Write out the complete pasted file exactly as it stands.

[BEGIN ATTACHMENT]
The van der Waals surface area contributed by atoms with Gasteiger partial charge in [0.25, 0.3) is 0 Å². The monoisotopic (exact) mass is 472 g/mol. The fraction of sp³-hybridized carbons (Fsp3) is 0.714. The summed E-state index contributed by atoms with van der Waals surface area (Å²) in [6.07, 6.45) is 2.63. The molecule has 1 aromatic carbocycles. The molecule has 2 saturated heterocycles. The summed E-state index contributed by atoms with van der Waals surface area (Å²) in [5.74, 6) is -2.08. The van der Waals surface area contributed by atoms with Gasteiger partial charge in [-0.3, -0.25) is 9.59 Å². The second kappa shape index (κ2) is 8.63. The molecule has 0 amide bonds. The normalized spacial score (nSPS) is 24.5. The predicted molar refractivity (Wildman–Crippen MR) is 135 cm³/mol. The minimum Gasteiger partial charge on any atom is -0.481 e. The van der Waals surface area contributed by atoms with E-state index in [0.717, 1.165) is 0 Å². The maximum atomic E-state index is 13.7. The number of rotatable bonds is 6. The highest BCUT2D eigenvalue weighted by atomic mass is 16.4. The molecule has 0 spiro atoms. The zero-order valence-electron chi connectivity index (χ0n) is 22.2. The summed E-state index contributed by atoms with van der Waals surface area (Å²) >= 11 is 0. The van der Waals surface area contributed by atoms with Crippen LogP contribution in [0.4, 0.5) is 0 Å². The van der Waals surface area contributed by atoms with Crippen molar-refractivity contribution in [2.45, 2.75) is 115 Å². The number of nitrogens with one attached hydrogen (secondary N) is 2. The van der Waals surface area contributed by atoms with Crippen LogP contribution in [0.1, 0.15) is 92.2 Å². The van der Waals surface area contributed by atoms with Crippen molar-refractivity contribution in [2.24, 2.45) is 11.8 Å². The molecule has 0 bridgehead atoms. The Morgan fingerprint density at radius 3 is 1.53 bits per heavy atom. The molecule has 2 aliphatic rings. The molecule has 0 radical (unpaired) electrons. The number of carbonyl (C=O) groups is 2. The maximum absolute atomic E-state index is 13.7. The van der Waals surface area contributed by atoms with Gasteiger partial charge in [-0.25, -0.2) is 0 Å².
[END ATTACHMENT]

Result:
The van der Waals surface area contributed by atoms with Gasteiger partial charge in [0.25, 0.3) is 0 Å². The monoisotopic (exact) mass is 472 g/mol. The fraction of sp³-hybridized carbons (Fsp3) is 0.714. The summed E-state index contributed by atoms with van der Waals surface area (Å²) in [6.07, 6.45) is 2.63. The molecule has 1 aromatic carbocycles. The molecule has 2 saturated heterocycles. The summed E-state index contributed by atoms with van der Waals surface area (Å²) in [5.74, 6) is -2.08. The van der Waals surface area contributed by atoms with Gasteiger partial charge in [-0.3, -0.25) is 9.59 Å². The second kappa shape index (κ2) is 8.63. The molecule has 0 amide bonds. The normalized spacial score (nSPS) is 24.5. The predicted molar refractivity (Wildman–Crippen MR) is 135 cm³/mol. The minimum Gasteiger partial charge on any atom is -0.481 e. The van der Waals surface area contributed by atoms with E-state index in [0.717, 1.165) is 0 Å². The maximum atomic E-state index is 13.7. The number of rotatable bonds is 6. The highest BCUT2D eigenvalue weighted by atomic mass is 16.4. The molecule has 0 spiro atoms. The zero-order valence-electron chi connectivity index (χ0n) is 22.2. The summed E-state index contributed by atoms with van der Waals surface area (Å²) >= 11 is 0. The van der Waals surface area contributed by atoms with Crippen LogP contribution in [0.4, 0.5) is 0 Å². The van der Waals surface area contributed by atoms with Crippen molar-refractivity contribution in [2.45, 2.75) is 115 Å². The number of nitrogens with one attached hydrogen (secondary N) is 2. The van der Waals surface area contributed by atoms with Crippen LogP contribution in [0.1, 0.15) is 92.2 Å². The van der Waals surface area contributed by atoms with Crippen molar-refractivity contribution in [2.24, 2.45) is 11.8 Å². The molecule has 0 bridgehead atoms. The Morgan fingerprint density at radius 3 is 1.53 bits per heavy atom. The molecule has 2 aliphatic rings. The molecule has 0 radical (unpaired) electrons. The number of carbonyl (C=O) groups is 2. The maximum absolute atomic E-state index is 13.7. The van der Waals surface area contributed by atoms with Gasteiger partial charge in [-0.25, -0.2) is 0 Å².